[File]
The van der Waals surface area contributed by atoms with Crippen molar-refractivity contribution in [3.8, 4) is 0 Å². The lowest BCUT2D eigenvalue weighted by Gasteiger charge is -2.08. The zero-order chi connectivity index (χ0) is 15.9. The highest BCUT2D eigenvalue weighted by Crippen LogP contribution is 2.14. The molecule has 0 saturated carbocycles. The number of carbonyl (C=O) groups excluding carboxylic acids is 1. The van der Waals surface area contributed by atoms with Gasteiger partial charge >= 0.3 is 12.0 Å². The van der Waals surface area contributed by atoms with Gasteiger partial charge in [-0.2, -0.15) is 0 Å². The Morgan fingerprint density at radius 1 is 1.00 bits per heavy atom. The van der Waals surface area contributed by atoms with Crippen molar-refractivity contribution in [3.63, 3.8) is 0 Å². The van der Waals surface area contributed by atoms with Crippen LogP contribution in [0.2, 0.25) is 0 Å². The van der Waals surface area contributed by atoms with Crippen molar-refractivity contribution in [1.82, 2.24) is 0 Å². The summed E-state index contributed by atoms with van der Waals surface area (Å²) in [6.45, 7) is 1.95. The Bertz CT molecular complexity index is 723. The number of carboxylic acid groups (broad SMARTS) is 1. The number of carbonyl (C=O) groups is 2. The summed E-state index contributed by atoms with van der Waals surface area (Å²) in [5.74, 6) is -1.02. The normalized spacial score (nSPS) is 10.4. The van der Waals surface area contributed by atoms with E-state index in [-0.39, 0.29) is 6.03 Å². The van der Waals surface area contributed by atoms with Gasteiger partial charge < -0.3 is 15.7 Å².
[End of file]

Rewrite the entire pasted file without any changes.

The van der Waals surface area contributed by atoms with Crippen molar-refractivity contribution in [3.8, 4) is 0 Å². The lowest BCUT2D eigenvalue weighted by Gasteiger charge is -2.08. The zero-order chi connectivity index (χ0) is 15.9. The highest BCUT2D eigenvalue weighted by Crippen LogP contribution is 2.14. The molecule has 0 saturated carbocycles. The number of carbonyl (C=O) groups excluding carboxylic acids is 1. The van der Waals surface area contributed by atoms with Gasteiger partial charge >= 0.3 is 12.0 Å². The van der Waals surface area contributed by atoms with Gasteiger partial charge in [-0.2, -0.15) is 0 Å². The Morgan fingerprint density at radius 1 is 1.00 bits per heavy atom. The van der Waals surface area contributed by atoms with Crippen molar-refractivity contribution in [3.63, 3.8) is 0 Å². The van der Waals surface area contributed by atoms with Crippen LogP contribution in [0.2, 0.25) is 0 Å². The van der Waals surface area contributed by atoms with Crippen molar-refractivity contribution in [1.82, 2.24) is 0 Å². The summed E-state index contributed by atoms with van der Waals surface area (Å²) in [6.45, 7) is 1.95. The Bertz CT molecular complexity index is 723. The number of carboxylic acid groups (broad SMARTS) is 1. The number of carbonyl (C=O) groups is 2. The summed E-state index contributed by atoms with van der Waals surface area (Å²) in [5.74, 6) is -1.02. The normalized spacial score (nSPS) is 10.4. The van der Waals surface area contributed by atoms with E-state index in [-0.39, 0.29) is 6.03 Å². The van der Waals surface area contributed by atoms with Gasteiger partial charge < -0.3 is 15.7 Å².